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Demand side management uncovered

Posted by Paul Hutchens on 1 July 2013 at 9:18 am

Demand side management of energy is not a new concept. It’s been around since the energy crises of the 1970s and refers to the management of consumer demand for energy. You may know it is energy efficiency or simply reducing your use of energy. However, it has become more relevant than ever in recent years.

Energy and business

If you run a business, the idea of any interference in the way you manage your energy may cause concern. After all, you rely on energy for lighting, business equipment and manufacturing plants.

But demand side management or energy efficiency doesn’t mean the government or energy companies are intent on making unilateral decisions to cut the electricity and gas you receive. The idea is more subtle than this. It involves shifting the use of energy through technology and incentives. By taking advantage of these, you could improve the way you control energy use and save money at the same time.

Energy costs

In business, one of your main operational costs is energy. Electricity and gas consumption for offices and other premises eats into your profitability.

To make matters worse, you may be using much of this energy unnecessarily.  According to British Gas, the average UK business wastes 46% of its electricity by leaving lights and appliances on when no one is around.

Energy demand side management and technology

The technological aspect of demand side management can put you in control of your energy costs.  For example, most new commercial property in the UK now comes with a BMS (building management system).

A BMS links the energy use of your heating, lighting, air conditioning and ventilation (HVAC) systems to a computer server. Through the server, you can control up to 84% of your building’s energy. You achieve this by setting energy parameters to match your business needs.

You don’t have to occupy a new building to benefit. You can retrofit a BMS installation in older properties.

You may also have particular energy needs such as temperature and lighting control. By using sensors, a mini BMS solution lets you monitor your appliances and keep energy consumption as low as possible.

Energy management platform

You can improve an existing BMS still further with an energy management platform. These often come with real-time reports of your energy usage based on your building’s separate utilities.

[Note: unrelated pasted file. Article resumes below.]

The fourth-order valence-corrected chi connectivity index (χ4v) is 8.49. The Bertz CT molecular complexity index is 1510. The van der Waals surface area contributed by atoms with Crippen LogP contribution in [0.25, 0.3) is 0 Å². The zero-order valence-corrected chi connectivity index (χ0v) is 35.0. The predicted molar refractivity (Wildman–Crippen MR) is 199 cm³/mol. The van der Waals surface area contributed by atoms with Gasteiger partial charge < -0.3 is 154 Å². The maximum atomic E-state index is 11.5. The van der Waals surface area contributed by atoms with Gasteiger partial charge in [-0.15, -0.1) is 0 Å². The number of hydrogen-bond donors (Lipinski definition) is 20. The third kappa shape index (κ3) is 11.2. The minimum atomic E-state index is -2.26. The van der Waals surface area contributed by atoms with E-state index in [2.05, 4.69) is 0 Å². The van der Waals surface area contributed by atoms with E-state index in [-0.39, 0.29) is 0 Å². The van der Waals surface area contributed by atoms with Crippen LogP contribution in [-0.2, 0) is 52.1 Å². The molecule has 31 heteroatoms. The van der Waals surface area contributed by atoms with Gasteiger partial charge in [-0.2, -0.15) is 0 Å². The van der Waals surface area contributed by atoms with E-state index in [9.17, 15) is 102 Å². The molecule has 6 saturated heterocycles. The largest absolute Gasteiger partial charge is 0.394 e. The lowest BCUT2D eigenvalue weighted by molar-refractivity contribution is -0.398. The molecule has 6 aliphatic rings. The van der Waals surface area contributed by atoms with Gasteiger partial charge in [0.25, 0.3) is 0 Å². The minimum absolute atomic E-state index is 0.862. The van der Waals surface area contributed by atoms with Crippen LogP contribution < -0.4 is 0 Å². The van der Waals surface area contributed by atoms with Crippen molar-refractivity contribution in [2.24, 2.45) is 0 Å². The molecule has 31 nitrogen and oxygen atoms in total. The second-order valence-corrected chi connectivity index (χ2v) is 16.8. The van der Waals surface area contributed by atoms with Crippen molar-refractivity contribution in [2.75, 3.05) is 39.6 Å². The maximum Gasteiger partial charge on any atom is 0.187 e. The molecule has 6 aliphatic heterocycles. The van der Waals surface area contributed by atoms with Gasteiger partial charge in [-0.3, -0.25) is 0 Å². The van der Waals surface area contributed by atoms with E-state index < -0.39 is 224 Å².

Incentives for modifying energy use

The UK government is keen to use demand side management techniques to modify energy use. Politicians are aware they cannot necessarily cut overall consumption but they want to encourage businesses to switch to off-peak energy. This would reduce the need to build more power plants and to expand energy networks.

Your business, of course, may work set hours. Modifying peak-time energy use may seem impractical unless you can initiate changes in working patterns. Nonetheless, the UK’s Low Carbon Networks Fund of £500m aims to consider these issues and promote demand side management solutions.

About the author: Paul Hutchens is founder and director of Eco2Solar, which installs solar systems around the UK.

If you have a question about anything in the above blog, please ask it in the comments section below.

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Comments

2 comments - read them below or add one

Paul Hutchens

Paul Hutchens from Eco2SolarComment left on: 1 July 2013 at 3:07 pm

Dear Catchercradle

That is a good question. The grid or district network operator (DNO) requires that multiple installations apply for permission to install PV systems or if they are beyond a certain size.

So if you want to install a system bigger than 3.68kWp on a single phase or more than 1 installation in the same area then the DNO needs to assess its capacity in that area.

That will not help of course if the homeowners decide independently to install on their homes at the same time; but this does not seem to have presented a major problem so far.

Paul

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catchercradle

catchercradleComment left on: 1 July 2013 at 12:04 pm

Interesting,

 

ensuring computers, lights etc. are all off at night would clearly increase the gap between peak and off peak consumption. The street where I live has five houses with pv installed, most of whose inhabitants are out at work when generation is at it't maximum.

 

If the whole street were to have pv fitted with a minimum of 2kw/house we would be producing something over half a megawatt at peak. How would the grid cope with this? If the whole of the village were to be fitted we would produce over 5megawatts. How much scope does this have for ofsetting industries use which peaks during the day when many are out at work?

 

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